Clark Wolf is the host and organizer. The panel—on food and politics—includes me, talking about my memoir, Slow Cooked, An Unexpected Life in Food Politics; Chloe Sorvino, author of Raw Deal: Hidden Corruption, Corporate Greed, and the Fight for the Future of Meat; Alex Prud’homme, author of Dinner With The President: Food, Politics and the History of Breaking Bread at the White House; and Tanya Holland, author of Tanya Holland’s California Soul. Free, but register here. It starts at 5:00 p.m. and lasts one hour.
Mars Inc says goodbye to ILSI, hello to science policy
Since it’s Valentine’s Day (have a happy one), we might as well talk about a candy company, in this case, Mars, Inc.
Mars, Inc., one of the defectors from the Grocery Manufacturers Association (see yesterday’s post) has also withdrawn from membership in and support of the International Life Sciences Institute (ILSI), a group that claims to be independent but in fact is funded by hundreds of food and beverage companies (hence: front group).
ILSI’s positions on food issues are decidedly pro-industry, and so are the results of its sponsored research. Mars couldn’t take it anymore.
Mars told Politico Pro (this may be behind a paywall):
After careful consideration, Mars will end its relationship with the International Life Sciences Institute (ILSI) by the end of 2018, and is withdrawing from ILSI’s nutrition committees immediately,” the company said in a statement to POLITICO. “Increasingly, the presentation of certain studies by ILSI has been at odds with our position and principles. Mars has a long history of engaging in external research that is evidence-based and data-driven, particularly in the area of promoting public health. We wish to thank ILSI for its partnership.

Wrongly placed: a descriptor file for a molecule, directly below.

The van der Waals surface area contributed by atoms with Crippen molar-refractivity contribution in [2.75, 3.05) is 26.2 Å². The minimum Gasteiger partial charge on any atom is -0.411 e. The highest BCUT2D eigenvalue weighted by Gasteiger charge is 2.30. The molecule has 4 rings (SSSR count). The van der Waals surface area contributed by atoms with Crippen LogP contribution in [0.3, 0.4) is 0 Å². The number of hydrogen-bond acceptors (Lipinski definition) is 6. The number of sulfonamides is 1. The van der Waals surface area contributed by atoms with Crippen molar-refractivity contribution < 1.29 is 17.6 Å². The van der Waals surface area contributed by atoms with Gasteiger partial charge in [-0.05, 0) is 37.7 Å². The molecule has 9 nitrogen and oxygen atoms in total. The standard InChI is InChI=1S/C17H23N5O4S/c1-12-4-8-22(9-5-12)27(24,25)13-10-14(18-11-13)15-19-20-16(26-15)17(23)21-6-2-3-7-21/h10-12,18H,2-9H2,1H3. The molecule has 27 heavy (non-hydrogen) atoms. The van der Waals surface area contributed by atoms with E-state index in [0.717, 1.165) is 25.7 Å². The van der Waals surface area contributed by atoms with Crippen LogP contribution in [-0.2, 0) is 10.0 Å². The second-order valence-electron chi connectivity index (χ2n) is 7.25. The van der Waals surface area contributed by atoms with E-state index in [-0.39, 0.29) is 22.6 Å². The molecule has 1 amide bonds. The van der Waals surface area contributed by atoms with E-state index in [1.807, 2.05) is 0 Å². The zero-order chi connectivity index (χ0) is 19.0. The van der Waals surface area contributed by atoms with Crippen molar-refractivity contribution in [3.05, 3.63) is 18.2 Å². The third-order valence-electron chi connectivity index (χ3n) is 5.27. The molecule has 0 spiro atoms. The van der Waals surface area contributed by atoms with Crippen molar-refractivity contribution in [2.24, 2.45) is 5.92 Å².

Mars announces this departure as a component of its new research and engagement policy.
The policy applies to all of Mars’ partnerships with universities, governmental and non-governmental organizations, foundations, individuals, food companies, and trade associations (like ILSI).
Here is my summary of the policy’s long list of principles:
- High scientific standards in all animal and human research
- Full disclosure of funding and potential conflicts of interest
- Appropriate standards of authorship
- Funding not linked to achievement of a specific research outcome
This new policy adds to Mars’ existing policies on research:
Let’s give Mars, Inc. credit for recognizing that its funded research (especially its earlier research on chocolate and later research on CocoaVia flavanol supplements) appear conflicted, and for trying to do something about it.
Let’s hope the company succeeds in putting these principles into practice.